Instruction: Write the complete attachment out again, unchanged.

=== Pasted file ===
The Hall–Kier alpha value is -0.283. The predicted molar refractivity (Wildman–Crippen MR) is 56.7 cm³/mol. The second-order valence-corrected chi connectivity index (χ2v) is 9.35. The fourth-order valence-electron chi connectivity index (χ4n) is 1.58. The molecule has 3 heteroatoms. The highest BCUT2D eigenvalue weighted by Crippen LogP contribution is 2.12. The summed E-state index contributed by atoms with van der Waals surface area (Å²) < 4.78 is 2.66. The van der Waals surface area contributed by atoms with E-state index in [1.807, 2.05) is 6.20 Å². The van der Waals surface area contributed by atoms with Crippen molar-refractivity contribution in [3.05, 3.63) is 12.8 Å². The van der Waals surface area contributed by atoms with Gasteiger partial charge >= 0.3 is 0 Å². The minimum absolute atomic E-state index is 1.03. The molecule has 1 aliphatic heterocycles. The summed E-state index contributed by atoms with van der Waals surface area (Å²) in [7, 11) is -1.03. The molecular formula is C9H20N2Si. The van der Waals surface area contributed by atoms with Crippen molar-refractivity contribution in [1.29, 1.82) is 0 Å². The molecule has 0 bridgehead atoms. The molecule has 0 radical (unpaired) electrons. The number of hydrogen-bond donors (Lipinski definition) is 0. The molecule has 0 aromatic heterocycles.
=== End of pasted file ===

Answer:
The Hall–Kier alpha value is -0.283. The predicted molar refractivity (Wildman–Crippen MR) is 56.7 cm³/mol. The second-order valence-corrected chi connectivity index (χ2v) is 9.35. The fourth-order valence-electron chi connectivity index (χ4n) is 1.58. The molecule has 3 heteroatoms. The highest BCUT2D eigenvalue weighted by Crippen LogP contribution is 2.12. The summed E-state index contributed by atoms with van der Waals surface area (Å²) < 4.78 is 2.66. The van der Waals surface area contributed by atoms with E-state index in [1.807, 2.05) is 6.20 Å². The van der Waals surface area contributed by atoms with Crippen molar-refractivity contribution in [3.05, 3.63) is 12.8 Å². The van der Waals surface area contributed by atoms with Gasteiger partial charge >= 0.3 is 0 Å². The minimum absolute atomic E-state index is 1.03. The molecule has 1 aliphatic heterocycles. The summed E-state index contributed by atoms with van der Waals surface area (Å²) in [7, 11) is -1.03. The molecular formula is C9H20N2Si. The van der Waals surface area contributed by atoms with Crippen molar-refractivity contribution in [1.29, 1.82) is 0 Å². The molecule has 0 bridgehead atoms. The molecule has 0 radical (unpaired) electrons. The number of hydrogen-bond donors (Lipinski definition) is 0. The molecule has 0 aromatic heterocycles.